2011 has been a very tough year for those involved with housing, property and finance. The only saving grace has been the exceptionally low rates of interest available. If you didn’t have a mortgage or loan, then getting one was likely to be problematic despite the wishful thinking of the government and their weak initiatives for first time buyers.
House prices fell at the beginning and through of 2011 and only started to stabilise towards the end of the year. New build companies managed to survive trying market conditions by moving their mix of properties to larger more upmarket plots. Some builders were able to supplying social packages of new housing but more needs to be done.
What will Happen to House Prices in 2012?
- There are three scenarios. A healthy rise in prices starting in spring, a static market bumping along the bottom for most of the year or a further slump in prices.
- There are serious downside risks on prices that could slump 5-10%. Lending is still not freely available. The Euro may collapse and drag confidence and markets down still further. The economy may fall into further recession and unemployment, already set to rise could leap out of bounds.
- To sustain a price rise there needs to be an increase in fundable demand. Hefty inflation can take some of the inflated house values out of the market place but it will be slow to take effect and will not impact on 2012.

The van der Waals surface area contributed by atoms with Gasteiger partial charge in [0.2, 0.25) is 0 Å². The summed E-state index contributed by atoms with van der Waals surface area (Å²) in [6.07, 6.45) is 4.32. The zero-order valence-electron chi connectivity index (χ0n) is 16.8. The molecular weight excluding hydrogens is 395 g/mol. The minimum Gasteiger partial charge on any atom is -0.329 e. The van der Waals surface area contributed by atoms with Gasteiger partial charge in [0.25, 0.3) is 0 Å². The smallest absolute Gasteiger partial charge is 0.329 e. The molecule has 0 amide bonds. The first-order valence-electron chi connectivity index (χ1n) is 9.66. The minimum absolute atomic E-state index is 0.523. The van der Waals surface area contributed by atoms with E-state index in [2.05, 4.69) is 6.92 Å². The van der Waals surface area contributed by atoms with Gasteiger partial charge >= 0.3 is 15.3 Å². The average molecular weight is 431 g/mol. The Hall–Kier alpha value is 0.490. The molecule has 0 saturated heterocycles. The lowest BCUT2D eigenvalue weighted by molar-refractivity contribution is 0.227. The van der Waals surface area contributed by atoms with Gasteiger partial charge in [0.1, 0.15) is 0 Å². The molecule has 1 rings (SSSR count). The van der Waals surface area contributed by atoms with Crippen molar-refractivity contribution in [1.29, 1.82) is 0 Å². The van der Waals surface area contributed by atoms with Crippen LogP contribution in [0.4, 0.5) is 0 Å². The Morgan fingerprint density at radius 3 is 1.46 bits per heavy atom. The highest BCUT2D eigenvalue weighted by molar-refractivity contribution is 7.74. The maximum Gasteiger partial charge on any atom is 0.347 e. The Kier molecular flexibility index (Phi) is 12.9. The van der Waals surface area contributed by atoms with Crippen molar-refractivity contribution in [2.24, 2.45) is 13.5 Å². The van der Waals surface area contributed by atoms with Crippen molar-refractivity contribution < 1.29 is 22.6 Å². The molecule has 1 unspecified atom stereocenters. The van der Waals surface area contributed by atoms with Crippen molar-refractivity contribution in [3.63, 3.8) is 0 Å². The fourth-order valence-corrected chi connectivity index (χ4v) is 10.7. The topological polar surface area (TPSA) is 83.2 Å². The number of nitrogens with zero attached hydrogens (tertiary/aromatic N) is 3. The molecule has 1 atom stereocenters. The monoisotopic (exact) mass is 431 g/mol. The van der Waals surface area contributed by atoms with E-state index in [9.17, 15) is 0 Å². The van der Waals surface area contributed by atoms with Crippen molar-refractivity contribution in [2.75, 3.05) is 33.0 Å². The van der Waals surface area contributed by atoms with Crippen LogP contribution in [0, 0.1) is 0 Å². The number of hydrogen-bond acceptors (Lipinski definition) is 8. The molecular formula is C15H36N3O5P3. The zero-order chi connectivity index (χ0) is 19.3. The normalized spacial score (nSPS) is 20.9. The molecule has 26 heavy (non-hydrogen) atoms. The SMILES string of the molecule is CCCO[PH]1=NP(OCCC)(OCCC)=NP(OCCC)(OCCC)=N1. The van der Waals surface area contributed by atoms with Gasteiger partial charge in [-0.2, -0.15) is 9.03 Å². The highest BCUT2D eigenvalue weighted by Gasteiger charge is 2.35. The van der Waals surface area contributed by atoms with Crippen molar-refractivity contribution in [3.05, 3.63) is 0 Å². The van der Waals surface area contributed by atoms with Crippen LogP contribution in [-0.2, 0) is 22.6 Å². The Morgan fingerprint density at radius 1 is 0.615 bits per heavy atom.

- Perhaps a static market in pricing terms is the best we can expect for 2012. Interest rates need to remain low and forbearance high to avoid a jump in negative equity and repossessions.
What will Happen to Mortgages in 2012?
- Wholesale money markets are struggling with the Euro. They are also seeking higher rates of return and interest rates will be higher in 2012. This is true even if Bank Rate remains at the current 0.5%.
- Marginal mortgages will continue to be harder to find. Self certification mortgages for example may be regulated out of existence.
- The interest rate trend is up – fixed term deals are now more expensive and progressively harder to find.
- Demand for mortgages will probably fall in reaction to the economy, funding costs and lack of activity in the housing market. This battening down of the hatches and a return to saving may provide a breathing space the housing and mortgage market needs to get back on an even keel.
Exceptions for 2012
- As with 2011 some areas will escape the downside of the general market. Premium properties in London were still strong as foreign investors bought property. The continuation of this effect will depend on the relative situation with the Euro countries and the flight of capital from unstable areas but sterling based property may survive.
- The Olympics and gentrification in some London areas like Whitechapel, and Elephant and Castle will create pockets of increasing prices.
- The split of retail banking from investment banking has the potential to create great change but it is likely to be delayed in implementation and take effect only slowly.